Declaring that both he and the people he represents are tired of "extending and pretending" over the austerity conditions that have repeatedly been tied to bailout packages, Greek Finance Minister Yanis Varoufakis has expressed confidence that Sunday's scheduled referendum over the latest offer from the nation's foreign creditors, known as the Troika, will be rejected.
In fact, he said his feelings about the deal's inadequacy are so strong that he would "prefer to cut off his arm" than sign another agreement that does nothing to address the impossible debt burden that has been forced on Greece and its citizens.
In an interview with Bloomberg TV that aired early Thursday, Varoufakis explained that he perceives the high-stakes brinkmanship between the Syriza-led government and the Troika as one that is more political than economic in nature.
Speaking about the current imposition of capitol controls and the shuttering of Greek banks this week, Varoufakis put the blame squarely on the behavior of the Eurozone commissioners and moves made by the European Central Bank and the IMF. "There was a political decision to shut the banks down as a way of effectively pushing us to accept a non-viable agreement," Varoufakis said. "Once the political crisis is over, after the Greek people deliver their verdict, banks will open."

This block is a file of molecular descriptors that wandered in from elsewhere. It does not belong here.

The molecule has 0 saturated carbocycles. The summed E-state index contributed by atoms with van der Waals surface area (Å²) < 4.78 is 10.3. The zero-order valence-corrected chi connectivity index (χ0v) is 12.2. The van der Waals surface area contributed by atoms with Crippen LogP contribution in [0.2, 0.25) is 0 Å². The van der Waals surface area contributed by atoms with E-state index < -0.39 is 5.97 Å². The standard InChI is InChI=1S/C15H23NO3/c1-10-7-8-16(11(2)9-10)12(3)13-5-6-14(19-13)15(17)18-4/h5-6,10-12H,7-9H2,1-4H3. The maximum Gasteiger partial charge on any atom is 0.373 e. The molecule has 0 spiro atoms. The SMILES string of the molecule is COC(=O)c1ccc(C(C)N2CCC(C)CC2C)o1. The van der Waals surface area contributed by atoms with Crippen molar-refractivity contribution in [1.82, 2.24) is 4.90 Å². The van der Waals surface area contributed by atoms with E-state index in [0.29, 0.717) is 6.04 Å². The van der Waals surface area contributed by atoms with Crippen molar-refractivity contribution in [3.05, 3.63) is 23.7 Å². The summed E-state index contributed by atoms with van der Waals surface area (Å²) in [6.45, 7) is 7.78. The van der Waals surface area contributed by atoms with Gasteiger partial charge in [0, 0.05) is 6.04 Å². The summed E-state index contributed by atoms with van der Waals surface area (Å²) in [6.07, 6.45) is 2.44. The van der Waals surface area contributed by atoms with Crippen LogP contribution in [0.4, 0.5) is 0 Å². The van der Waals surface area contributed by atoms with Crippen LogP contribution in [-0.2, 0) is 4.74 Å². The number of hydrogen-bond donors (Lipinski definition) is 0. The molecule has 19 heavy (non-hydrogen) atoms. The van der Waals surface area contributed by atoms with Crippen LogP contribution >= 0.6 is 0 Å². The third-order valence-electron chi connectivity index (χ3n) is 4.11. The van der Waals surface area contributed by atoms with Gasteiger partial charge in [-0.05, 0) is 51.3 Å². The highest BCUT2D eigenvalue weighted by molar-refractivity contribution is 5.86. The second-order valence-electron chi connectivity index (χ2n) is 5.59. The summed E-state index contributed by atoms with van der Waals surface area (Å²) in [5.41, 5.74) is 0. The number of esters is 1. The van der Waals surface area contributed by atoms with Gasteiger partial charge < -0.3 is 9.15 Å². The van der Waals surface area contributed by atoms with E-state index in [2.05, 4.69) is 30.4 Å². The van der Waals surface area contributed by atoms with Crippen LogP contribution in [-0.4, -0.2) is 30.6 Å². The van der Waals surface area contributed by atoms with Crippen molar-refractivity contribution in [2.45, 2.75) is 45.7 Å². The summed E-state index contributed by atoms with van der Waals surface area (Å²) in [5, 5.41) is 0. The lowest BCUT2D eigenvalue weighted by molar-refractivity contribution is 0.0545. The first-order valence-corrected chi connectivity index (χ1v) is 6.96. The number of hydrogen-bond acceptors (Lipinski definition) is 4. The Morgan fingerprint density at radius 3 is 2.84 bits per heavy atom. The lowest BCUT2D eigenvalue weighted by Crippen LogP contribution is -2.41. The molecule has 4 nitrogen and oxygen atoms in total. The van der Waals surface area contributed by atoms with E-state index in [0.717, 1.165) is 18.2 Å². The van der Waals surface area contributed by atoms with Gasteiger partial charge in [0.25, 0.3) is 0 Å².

Though Varoufakis vowed the Syriza government, led by Prime Minister Alexis Tsipras, would respect the wishes of the Greek people if they vote in favor on accepting continued austerity, he said that he personally would not sign the deal as it stands and would resign his post before doing so. "If there's a yes vote then we will sign the agreement," he said, before adding: "We may have to reconfigure the government because some of us will not be able to stomach it. I will not sign another extend and pretend deal. But I will not scupper it."
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On Wednesday, Varoufakis published a concise 6-point memo explaining why he and Syriza's leadership think Greek voters should reject the offer by voting 'No.'
Chief among those reasons is the absence of anything in the current deal that addresses debt forgiveness or debt restructuring. As many economists agree, the level of current debt—coupled with policies that make future economic growth unlikely or impossible—is simply a recipe for prolonged suffering and recessionary trends. To make his stance clear, he said, "I prefer to cut my arm off rather than sign an agreement without debt restructuring."
He continued, "I don't have the moral right to sign another 'extend and pretend' agreement which is condemning this economy to further disintegration." Varoufakis argued that Greece's unsustainable levels are an inherent detriment to its economy and said any capitalist or serious international investor—not just his own "left-wing government"—would acknowledge that as a fact. "The only way to get Grexit off the table," he said, "Is not to get rid of this government, but to get rid of those funding cliffs [created by investor scarcity and the bailout conditions] and the unsustainability of the debt."
For his full assessment of the current situation in Greece, watch Varoufakis' complete interview with Bloomberg TV here: